ACS Distance Education UK
Rocks can really enhance the natural feel of a garden and provide a great deal of character. They can be used to create a wide variety of attractive effects. In most cases the best results are obtained when the rocks are positioned so that they simulate naturally occurring rocky features such as alpine outcrops, cliff rock falls, or rocky creek beds. In Europe and America, rockeries which feature low growing alpine plants, have been popular for many years.
There are a few basics points to remember when building a rockery:
Rocks can also be used in a broader way including:
SOME ROCKERY IDEAS TO TRY
1. A dry creek bed can be simply constructed by placing a layer of large pebbles and rocks in the lowest part of the garden or into an area of natural drainage such as a small gully or depression. Choose rocks and pebbles that have a well rounded water-worn appearance. Growing native plants, which would naturally be found in this type of environment, will help it to look more natural.
2. Rocks can be used in a more stylised and formal manner in Japanese style gardens. Unlike European style rockeries, each rock becomes a prominent feature, so selection and placement is especially important. A fairly bland surrounding, such as a uniform gravel or sand surface, or minimal plantings enhances the rocks prominence.
3. Dry stone rock walls can be used both as a free standing barrier or as a retaining wall. Dry stone walls are built by stacking rocks or blocks one on top of another without using concrete or any other 'joining' material to stick them together. Each rock needs to be stacked in a way that they interlock as much as possible so that a good deal of stability is achieved. The base of this type of wall should be twice as wide as the main section of the wall. This spreads the weight and provides stability to the upper parts of the wall, and helps prevent the wall from sinking into soft ground. When building dry stone walls you should try to avoid creating horizontal or vertical lines between the stones, and place the larger stones towards the bottom of the wall.
4. 'Wet or fixed' stone falls will give greater stability than dry stone walls, but will generally not give as natural an appearance as dry stone walls. The stones or blocks in this wall are cemented together. A strip foundation should be laid first, with ideally steel reinforcing set in concrete. The stones/blocks are then laid on top. To further strengthen retaining walls, sections of wall can be run back, at right angles to the main wall, into the embankment or soil behind the wall at occasional intervals along the length of the wall. These walls can be effectively cemented with a mortar mix of 3 parts fine sand to 1 part cement.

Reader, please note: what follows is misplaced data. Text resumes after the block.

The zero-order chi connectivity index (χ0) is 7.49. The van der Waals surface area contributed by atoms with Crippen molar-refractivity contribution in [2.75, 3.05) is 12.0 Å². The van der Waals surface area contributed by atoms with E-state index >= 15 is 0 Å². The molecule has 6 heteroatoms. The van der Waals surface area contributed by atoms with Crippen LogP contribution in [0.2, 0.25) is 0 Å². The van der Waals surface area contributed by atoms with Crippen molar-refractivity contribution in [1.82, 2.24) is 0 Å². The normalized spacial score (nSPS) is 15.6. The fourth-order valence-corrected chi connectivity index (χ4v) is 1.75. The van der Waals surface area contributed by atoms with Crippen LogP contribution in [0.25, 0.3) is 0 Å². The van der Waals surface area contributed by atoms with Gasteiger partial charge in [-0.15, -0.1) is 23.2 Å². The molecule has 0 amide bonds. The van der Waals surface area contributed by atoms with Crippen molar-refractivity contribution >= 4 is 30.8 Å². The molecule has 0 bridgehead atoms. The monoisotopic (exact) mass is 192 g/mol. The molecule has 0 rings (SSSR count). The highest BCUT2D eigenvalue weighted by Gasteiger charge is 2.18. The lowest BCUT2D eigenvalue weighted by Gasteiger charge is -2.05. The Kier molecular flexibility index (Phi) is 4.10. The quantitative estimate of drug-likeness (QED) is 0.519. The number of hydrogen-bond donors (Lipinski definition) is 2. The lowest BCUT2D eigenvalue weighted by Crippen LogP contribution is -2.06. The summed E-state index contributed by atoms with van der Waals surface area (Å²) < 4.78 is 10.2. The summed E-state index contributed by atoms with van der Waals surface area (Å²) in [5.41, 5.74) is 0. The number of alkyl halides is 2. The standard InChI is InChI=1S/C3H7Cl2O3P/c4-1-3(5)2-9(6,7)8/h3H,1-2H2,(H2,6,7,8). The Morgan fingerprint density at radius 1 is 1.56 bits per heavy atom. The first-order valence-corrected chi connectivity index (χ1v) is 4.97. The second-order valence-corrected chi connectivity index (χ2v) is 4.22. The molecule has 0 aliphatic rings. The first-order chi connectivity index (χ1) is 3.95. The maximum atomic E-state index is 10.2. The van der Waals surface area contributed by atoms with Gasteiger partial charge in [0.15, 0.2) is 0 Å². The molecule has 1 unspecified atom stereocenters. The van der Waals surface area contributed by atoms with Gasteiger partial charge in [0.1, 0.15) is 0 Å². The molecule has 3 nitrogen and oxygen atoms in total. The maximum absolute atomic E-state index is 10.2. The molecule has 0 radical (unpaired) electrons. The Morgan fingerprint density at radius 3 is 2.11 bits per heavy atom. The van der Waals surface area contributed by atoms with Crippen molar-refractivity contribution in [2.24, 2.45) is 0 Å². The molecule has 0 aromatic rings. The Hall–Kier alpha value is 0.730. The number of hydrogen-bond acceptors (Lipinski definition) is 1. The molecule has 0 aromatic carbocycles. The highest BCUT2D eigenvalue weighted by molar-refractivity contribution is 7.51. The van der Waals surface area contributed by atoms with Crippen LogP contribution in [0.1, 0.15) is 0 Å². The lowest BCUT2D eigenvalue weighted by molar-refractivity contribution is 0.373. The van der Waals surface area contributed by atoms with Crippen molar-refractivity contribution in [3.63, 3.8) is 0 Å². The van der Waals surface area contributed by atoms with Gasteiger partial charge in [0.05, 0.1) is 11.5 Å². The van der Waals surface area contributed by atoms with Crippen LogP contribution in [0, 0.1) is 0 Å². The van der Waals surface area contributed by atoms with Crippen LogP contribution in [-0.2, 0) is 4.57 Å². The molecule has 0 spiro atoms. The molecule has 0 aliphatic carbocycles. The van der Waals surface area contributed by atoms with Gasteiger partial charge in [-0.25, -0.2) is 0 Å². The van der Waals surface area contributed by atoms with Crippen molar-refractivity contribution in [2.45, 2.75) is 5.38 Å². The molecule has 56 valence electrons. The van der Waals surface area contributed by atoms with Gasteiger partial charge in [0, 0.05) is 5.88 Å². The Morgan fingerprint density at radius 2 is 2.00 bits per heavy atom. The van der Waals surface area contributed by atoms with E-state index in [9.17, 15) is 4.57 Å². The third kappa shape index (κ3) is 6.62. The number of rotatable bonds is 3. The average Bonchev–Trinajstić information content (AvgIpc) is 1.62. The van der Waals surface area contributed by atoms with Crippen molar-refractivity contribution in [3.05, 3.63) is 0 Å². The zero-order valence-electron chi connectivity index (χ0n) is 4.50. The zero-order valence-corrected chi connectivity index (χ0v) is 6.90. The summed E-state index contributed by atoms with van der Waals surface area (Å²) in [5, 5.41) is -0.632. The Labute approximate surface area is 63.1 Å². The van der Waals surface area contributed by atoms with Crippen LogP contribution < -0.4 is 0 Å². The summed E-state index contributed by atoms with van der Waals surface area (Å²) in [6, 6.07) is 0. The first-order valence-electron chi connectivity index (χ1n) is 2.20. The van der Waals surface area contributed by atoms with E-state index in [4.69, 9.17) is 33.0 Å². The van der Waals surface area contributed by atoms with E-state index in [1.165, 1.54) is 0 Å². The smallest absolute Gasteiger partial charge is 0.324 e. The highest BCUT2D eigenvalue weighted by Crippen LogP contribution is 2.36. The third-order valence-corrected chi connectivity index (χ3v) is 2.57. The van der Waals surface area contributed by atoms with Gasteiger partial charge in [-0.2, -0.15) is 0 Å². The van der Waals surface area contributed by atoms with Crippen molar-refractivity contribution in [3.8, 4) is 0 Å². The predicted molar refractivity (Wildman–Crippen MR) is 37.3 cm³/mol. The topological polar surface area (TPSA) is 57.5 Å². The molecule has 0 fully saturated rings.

5. Rock outcrops consisting of two or three, or perhaps even more, large rocks can be buried into a sloped area. Soil can be mounded up behind them leaving only the down slope face exposed, creating perhaps a level area above the rocks where garden furniture can be placed, or the tops of the rocks may also be left exposed to create a contrast to an otherwise smooth slope. In more level areas large rocks can be simply placed on the soil surface and soil mounded up around the rocks to give the appearance of a natural outcrop. This is an easy way to create a raised area that will add interest to an otherwise flat site, as well as providing a well drained area for those plants that are sensitive to damp or waterlogged soils. In both cases the exposed rocks can provide an enjoyable place to sit and contemplate your garden, but be careful that any plants you might use near the rocks will not hide the rocks when they grow larger.
6. It is possible to simulate the effect of rocks in a garden, using artificial rocks, made of concrete. Artificial rocks, if created properly, will look just as real as the genuine item. Components used in the surface layer will create both a texture and color which simulates the appearance of natural rock formations. This type of work has a number of advantages over working with real rocks, such as the ability to create any shape and size of rock you desire, including crevices for planting, water courses, or pools. You do not have the work of moving heavy boulders about (though mixing concrete can be heavy), and you are not damaging natural environments by removing rocks which may be an integral part of natural ecosystems.
An alternative method is to include some gravel in the render. This can either be left to harden to give a pebbly granite like appearance or the gravel can be scraped away before the surface has hardened to give a pitted sandstone like appearance. A third method is to include some rock salt crystals in the mix, which can be dissolved out by water when the surface has hardened. Naturally coloured sands and gravels should be used to give the best results.
If you are going to plant close to rock work where concrete or mortar has been used, be aware that the concrete and mortar is alkaline (a high pH), and will affect the pH of the soil around it as chemical components leach out of the cement. In sandy soil, the effect may wash away through the soil after 6 months or so, however, it is wise to test the pH, and perhaps compensate for this problem by washing the surface of the rocks a few times with a 50/50 solution of vinegar and water.
As with the rocks that you choose careful plant selection is also very important to get the best results. A good idea is to have a close look at naturally occurring rocky areas to see what types of plants are growing well in such situations. This will help you to select plants that will fit the particular rocky theme you are creating. Be careful to choose varieties that will not completely hide your rocks as they grow larger. Some plant varieties have proven generally successful in rockeries.
20 hour short course